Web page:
Yawn. This 'professional' style of footy is putting us all to sleep

The state of play in the AFL is apparently engulfed in crisis.

Scores are the lowest they've been since 1968. The knockers say there’s too much congestion, nobody stays in their positions any more and the game has become robotic and boring.

It’s been 10 years since a player (Buddy Franklin) cracked the ton in a season.

Five time Hawthorn premiership player Dermott Brereton has fallen out of love with the game because of the way it's being played, saying: "I watch it and appreciate how good they [the players] are for what they do but I don’t love it as a spectacle any more."

AFL legends Leigh Matthews and Malcolm Blight have suggested the radical idea of introducing zoning, where players are forced into various starting positions – six forwards, six midfielders and six backs across the ground.

Matthews blames the coaches for the current state of the game. Blight blames the AFL Commission. While others, such as Tiger great Matthew Richardson, don’t think there’s anything too wrong, with Richardson stating: "The hysteria surrounding the state of the game has been absolute nonsense."

But any argument about whether the game is better or worse than in the past is missing the point. The point is, it’s now a different game.

Dress it up however you want, the AFL is now a multibillion-dollar business. When a game becomes a business, it becomes measured in terms of the bottom line.

But to profit, you need to win. When this happens some sports can lose their spontaneity, creativity, flair and freedom. Instead coaches become very careful – careful not to lose too much, careful about the brand of football their team is playing, careful not to trash the brand.

This ensures flair and freedom are replaced by extreme analysis, structure, strategies and tactics. Importantly, all-out attack is shelved in preference for stringent defence. The next minute, all 36 players on the field are in defensive mode – tackling, pressuring, harassing, finessing, until they win the ball – all in one quarter of the ground.


In fact, the AFL has become so obsessed with defensive pressure, they somehow managed to eliminate one of the most joyous, exciting and marketable elements the game had – the century goal kicker.

In most team sports around the world, the goal scorer or point scorer is celebrated as a hero. They are the ones that entice fans through the gates. They are the match winners who fans love to cheer. The AFL used to have dozens of these players – Tony Lockett, Gary Ablett snr and, most recently, Buddy Franklin, to name just a few.

But not any more. New tactics have all but eliminated the big forward kicking a hundred goals in a season. It’s been 10 years since a player (Franklin) cracked the ton.

Furthermore, since 2010 a full forward has only kicked 80 goals or more once – Josh Kennedy in 2016. Four times in the past eight years the leading goal scorer in the competition has kicked fewer than 70 goals.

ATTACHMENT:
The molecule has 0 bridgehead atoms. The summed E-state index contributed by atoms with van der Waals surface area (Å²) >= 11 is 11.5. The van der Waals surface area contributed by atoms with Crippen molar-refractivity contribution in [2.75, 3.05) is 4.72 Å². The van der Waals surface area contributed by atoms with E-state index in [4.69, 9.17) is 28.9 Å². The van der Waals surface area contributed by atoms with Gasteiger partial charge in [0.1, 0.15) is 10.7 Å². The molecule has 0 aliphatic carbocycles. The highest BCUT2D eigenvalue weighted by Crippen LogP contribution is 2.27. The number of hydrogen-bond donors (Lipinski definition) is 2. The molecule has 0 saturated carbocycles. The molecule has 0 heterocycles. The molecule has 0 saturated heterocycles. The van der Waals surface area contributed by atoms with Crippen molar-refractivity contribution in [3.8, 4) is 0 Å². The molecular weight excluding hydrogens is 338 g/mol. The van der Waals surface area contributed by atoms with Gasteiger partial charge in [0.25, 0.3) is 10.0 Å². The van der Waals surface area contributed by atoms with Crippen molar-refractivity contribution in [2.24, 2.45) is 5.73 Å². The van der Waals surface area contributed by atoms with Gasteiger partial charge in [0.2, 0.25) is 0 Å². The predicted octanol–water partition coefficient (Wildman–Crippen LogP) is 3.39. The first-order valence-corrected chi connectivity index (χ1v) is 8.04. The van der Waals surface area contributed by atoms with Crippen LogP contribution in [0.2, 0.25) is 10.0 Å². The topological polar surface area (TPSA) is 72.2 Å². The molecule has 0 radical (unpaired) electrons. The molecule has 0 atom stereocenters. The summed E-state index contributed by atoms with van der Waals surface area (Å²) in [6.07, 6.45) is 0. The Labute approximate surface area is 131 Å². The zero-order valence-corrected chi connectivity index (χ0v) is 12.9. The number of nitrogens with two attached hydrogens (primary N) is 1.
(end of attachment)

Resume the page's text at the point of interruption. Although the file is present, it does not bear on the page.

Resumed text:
Some argue this will all sort itself out and that the game will naturally evolve. They believe that coaches will continually look to ways to beat the best, introducing new tactics as they go.

This is true, but it doesn’t mean the game will evolve back to what it was or, more importantly, what we want it to be. Indeed it might move further away from what we want.

So if the fans demand a return to players playing in their positions, duels between genuine forwards and defenders, century goal kickers and long kicks through the middle to contests, then the AFL will have to intervene.

Fans shouldn’t fret about this. The AFL has always intervened in the game where appropriate. You could once kick the ball out on the full and not be penalised. The AFL intervened to change this. There was a time when too many players contested centre bounces, causing too much congestion. So the AFL intervened to introduce a centre square. Changes have always been made to correct the game and ensure it reflects what the fans want.

For the time being, the AFL has some breathing space. After all, crowds are up and TV ratings are healthy.

But if this changes, it will be a sign that the fans are turning off. This will make broadcasters and the AFL shift nervously in their seats because, after all, without the fans the brand is weakened.

They’ll also be keen to win over new fans in NSW and Queensland where the game is more difficult to sell. It’s even more difficult to sell if the product is not attractive to the buyer.

It might be that the business fundamentals that have changed the game might be responsible for changing it back, for what is a business without satisfied customers?

Ultimately the game will need to reflect what the fans want. The question is, exactly what do they want and what is the AFL going to do about it?

Sam Duncan is a lecturer in sports media and an Age columnist.

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